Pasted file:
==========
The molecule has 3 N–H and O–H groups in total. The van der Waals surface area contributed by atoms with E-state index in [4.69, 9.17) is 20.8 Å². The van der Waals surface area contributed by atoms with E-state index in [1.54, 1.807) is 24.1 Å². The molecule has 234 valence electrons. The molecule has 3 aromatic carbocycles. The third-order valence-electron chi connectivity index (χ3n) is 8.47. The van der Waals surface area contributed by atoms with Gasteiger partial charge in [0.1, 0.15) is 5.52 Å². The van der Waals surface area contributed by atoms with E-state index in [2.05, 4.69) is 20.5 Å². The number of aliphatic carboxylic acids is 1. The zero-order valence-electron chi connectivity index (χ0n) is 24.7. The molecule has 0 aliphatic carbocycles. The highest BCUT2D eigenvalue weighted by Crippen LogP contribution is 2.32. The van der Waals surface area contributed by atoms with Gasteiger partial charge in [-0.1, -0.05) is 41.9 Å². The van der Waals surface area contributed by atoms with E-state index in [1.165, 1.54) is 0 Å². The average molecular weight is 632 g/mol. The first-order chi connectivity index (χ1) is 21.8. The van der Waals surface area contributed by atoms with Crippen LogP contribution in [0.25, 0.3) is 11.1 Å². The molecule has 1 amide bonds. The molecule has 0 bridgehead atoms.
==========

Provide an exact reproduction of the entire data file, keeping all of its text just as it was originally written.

The molecule has 3 N–H and O–H groups in total. The van der Waals surface area contributed by atoms with E-state index in [4.69, 9.17) is 20.8 Å². The van der Waals surface area contributed by atoms with E-state index in [1.54, 1.807) is 24.1 Å². The molecule has 234 valence electrons. The molecule has 3 aromatic carbocycles. The third-order valence-electron chi connectivity index (χ3n) is 8.47. The van der Waals surface area contributed by atoms with Gasteiger partial charge in [0.1, 0.15) is 5.52 Å². The van der Waals surface area contributed by atoms with E-state index in [2.05, 4.69) is 20.5 Å². The number of aliphatic carboxylic acids is 1. The zero-order valence-electron chi connectivity index (χ0n) is 24.7. The molecule has 0 aliphatic carbocycles. The highest BCUT2D eigenvalue weighted by Crippen LogP contribution is 2.32. The van der Waals surface area contributed by atoms with Gasteiger partial charge in [-0.1, -0.05) is 41.9 Å². The van der Waals surface area contributed by atoms with E-state index in [1.165, 1.54) is 0 Å². The average molecular weight is 632 g/mol. The first-order chi connectivity index (χ1) is 21.8. The van der Waals surface area contributed by atoms with Crippen LogP contribution in [0.25, 0.3) is 11.1 Å². The molecule has 1 amide bonds. The molecule has 0 bridgehead atoms.